How Do I Pay for Residential Treatment?

There are many ways to pay for residential treatment.

Residential treatment is expensive. When you factor in 24/7 residential staff, all the clinical support to help someone heal, a fully accredited school that is completely self-contained and nursing, the total cost can be overwhelming. Over the years, we have observed that many families look at the following as avenues of getting some financial help while on this journey:

  1. Insurance — depends upon your mental health benefit. If you have excellent mental health benefits, insurance may reimburse a percentage of the full tuition amount (less common) up to a certain number of days. You should call your insurance to find out if you have a “residential treatment benefit”. However, some policies define “residential treatment” as a short-term, hospital stay. If so, they will tell you what steps to follow to get pre-authorization. More common is that they will not pay for residential treatment, but they will reimburse itemized therapy sessions by a licensed clinician up to an annual limit. Because so much item therapy happens in a CERTS residential treatment program, this can add up to a large amount of reimbursement for many families.
  2. School districts — some school districts will authorize payments of at least the educational portion of the stay if your daughter has an Individualized Education Plan (IEP) with them.
  3. Home equity loans — generally the best way to borrow for many families, but we recommend consulting your tax adviser on your unique situation. Often, interest rates tend to be lower and the interest is often tax deductible.
  4. Educational loan programs — there are several excellent companies that offer educational loan programs for families for this type of treatment. Although they typically have higher interest rates than home equity or other secured loans and do require good credit, these types of loans have provided a real service to many families who can afford to pay hundreds of dollars a month for treatment, but not thousands. Most schools and programs, including those in the CERTS family, are already set up with certain companies to provide these loans where appropriate. For more information on these types of loans and the names of companies that provide them, call 888-406-5968.
  5. Retirement plan loans — some families have taken loans against their 401(k) or IRA assets to pay for treatment. One advantage to this is that the interest paid on the loan is paid to you instead of to somebody else. A disadvantage to this is that you have less money compounding at market rates over time to fund your retirement (consult your tax adviser on what is best for your situation).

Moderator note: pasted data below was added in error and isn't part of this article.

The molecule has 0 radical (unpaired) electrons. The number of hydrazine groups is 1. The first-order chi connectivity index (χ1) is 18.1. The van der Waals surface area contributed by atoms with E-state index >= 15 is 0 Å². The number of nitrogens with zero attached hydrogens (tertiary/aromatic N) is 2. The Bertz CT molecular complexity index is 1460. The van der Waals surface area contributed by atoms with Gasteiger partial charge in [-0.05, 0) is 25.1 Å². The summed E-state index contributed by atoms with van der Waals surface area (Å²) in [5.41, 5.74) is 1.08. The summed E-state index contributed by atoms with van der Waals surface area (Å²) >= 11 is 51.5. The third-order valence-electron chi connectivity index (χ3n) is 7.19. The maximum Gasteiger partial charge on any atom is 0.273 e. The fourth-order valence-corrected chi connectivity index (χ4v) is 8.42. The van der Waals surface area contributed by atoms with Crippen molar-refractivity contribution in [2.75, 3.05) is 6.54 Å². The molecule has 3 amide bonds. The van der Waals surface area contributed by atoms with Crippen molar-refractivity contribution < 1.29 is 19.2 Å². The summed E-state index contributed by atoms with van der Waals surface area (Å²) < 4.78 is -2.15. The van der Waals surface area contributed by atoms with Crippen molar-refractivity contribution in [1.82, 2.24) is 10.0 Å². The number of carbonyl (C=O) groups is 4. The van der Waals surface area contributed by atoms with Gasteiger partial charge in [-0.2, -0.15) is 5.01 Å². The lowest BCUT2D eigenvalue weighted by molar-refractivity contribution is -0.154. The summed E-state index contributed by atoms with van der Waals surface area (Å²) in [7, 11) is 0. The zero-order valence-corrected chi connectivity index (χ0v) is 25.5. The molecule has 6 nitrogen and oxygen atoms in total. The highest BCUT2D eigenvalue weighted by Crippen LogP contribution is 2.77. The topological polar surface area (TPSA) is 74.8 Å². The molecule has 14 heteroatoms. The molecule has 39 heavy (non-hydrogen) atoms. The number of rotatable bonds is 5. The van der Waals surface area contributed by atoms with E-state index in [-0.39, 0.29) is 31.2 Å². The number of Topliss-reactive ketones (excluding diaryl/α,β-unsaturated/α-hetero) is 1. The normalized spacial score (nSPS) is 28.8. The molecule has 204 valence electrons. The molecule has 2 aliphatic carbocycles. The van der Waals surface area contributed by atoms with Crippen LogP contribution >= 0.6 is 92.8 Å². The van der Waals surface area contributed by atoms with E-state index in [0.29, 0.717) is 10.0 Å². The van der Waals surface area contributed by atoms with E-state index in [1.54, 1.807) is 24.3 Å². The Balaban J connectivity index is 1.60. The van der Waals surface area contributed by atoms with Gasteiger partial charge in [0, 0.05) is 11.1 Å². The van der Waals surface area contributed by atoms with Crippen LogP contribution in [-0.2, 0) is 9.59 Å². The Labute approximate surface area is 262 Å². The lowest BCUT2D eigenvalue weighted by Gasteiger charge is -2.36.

6. Trust or education funds — some families have the educational money or trust funds available that they have used to pay for treatment. One dad observed, “Unless we do something, there won’t be an education to worry about paying for!”.
  7. Family members — often in conjunction with some of the above, many families pool resources together to help by co-signing a loan or helping with monthly payments.
  8. Financial assistance — many treatment programs have scholarship programs. Though funds are often limited, these must be qualified for but these funds can be used to pay part of the monthly tuition so that you don’t have to.
  9. Credit cards – most programs are equipped to accept credit card payments.

Get Your Daughter the Help She Needs

If your child is suffering from a behavioral issue or addiction, the CERTS Group wants to help. We understand how stressful paying for this treatment can be. That’s why we try to offer resources and solutions to the best of our abilities. Do you think your daughter would benefit from the residential treatment programs we offer at the CERTS Group? You can contact an admissions advisor now. For general information, email us at